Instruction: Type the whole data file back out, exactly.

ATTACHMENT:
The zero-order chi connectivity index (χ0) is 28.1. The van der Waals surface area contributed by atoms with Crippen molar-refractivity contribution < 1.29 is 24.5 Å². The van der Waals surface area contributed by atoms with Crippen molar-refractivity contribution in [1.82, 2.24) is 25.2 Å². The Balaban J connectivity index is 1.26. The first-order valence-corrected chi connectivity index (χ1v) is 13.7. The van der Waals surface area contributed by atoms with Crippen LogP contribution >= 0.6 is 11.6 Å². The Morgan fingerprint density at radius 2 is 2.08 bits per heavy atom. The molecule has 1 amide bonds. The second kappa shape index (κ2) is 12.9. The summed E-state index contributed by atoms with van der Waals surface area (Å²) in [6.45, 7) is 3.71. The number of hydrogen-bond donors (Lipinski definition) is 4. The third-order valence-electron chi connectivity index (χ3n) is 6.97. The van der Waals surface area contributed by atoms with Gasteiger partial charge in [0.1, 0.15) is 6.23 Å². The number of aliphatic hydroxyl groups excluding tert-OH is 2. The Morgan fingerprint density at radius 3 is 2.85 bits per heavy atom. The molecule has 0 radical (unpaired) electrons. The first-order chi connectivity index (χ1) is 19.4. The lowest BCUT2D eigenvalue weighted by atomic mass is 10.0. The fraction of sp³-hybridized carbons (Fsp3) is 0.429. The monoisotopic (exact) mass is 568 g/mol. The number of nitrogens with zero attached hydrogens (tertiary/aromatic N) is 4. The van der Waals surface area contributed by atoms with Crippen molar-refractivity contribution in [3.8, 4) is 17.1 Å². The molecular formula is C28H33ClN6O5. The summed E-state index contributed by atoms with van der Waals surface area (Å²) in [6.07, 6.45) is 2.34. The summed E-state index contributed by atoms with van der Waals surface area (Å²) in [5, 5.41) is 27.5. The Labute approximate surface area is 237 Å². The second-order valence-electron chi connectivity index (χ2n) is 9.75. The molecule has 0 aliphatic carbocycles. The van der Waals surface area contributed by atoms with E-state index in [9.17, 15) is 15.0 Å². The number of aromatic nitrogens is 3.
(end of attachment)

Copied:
The zero-order chi connectivity index (χ0) is 28.1. The van der Waals surface area contributed by atoms with Crippen molar-refractivity contribution < 1.29 is 24.5 Å². The van der Waals surface area contributed by atoms with Crippen molar-refractivity contribution in [1.82, 2.24) is 25.2 Å². The Balaban J connectivity index is 1.26. The first-order valence-corrected chi connectivity index (χ1v) is 13.7. The van der Waals surface area contributed by atoms with Crippen LogP contribution >= 0.6 is 11.6 Å². The Morgan fingerprint density at radius 2 is 2.08 bits per heavy atom. The molecule has 1 amide bonds. The second kappa shape index (κ2) is 12.9. The summed E-state index contributed by atoms with van der Waals surface area (Å²) in [6.45, 7) is 3.71. The number of hydrogen-bond donors (Lipinski definition) is 4. The third-order valence-electron chi connectivity index (χ3n) is 6.97. The van der Waals surface area contributed by atoms with Gasteiger partial charge in [0.1, 0.15) is 6.23 Å². The number of aliphatic hydroxyl groups excluding tert-OH is 2. The Morgan fingerprint density at radius 3 is 2.85 bits per heavy atom. The molecule has 0 radical (unpaired) electrons. The first-order chi connectivity index (χ1) is 19.4. The lowest BCUT2D eigenvalue weighted by atomic mass is 10.0. The fraction of sp³-hybridized carbons (Fsp3) is 0.429. The monoisotopic (exact) mass is 568 g/mol. The number of nitrogens with zero attached hydrogens (tertiary/aromatic N) is 4. The van der Waals surface area contributed by atoms with Crippen molar-refractivity contribution in [3.8, 4) is 17.1 Å². The molecular formula is C28H33ClN6O5. The summed E-state index contributed by atoms with van der Waals surface area (Å²) in [6.07, 6.45) is 2.34. The summed E-state index contributed by atoms with van der Waals surface area (Å²) in [5, 5.41) is 27.5. The Labute approximate surface area is 237 Å². The second-order valence-electron chi connectivity index (χ2n) is 9.75. The molecule has 0 aliphatic carbocycles. The van der Waals surface area contributed by atoms with E-state index in [9.17, 15) is 15.0 Å². The number of aromatic nitrogens is 3.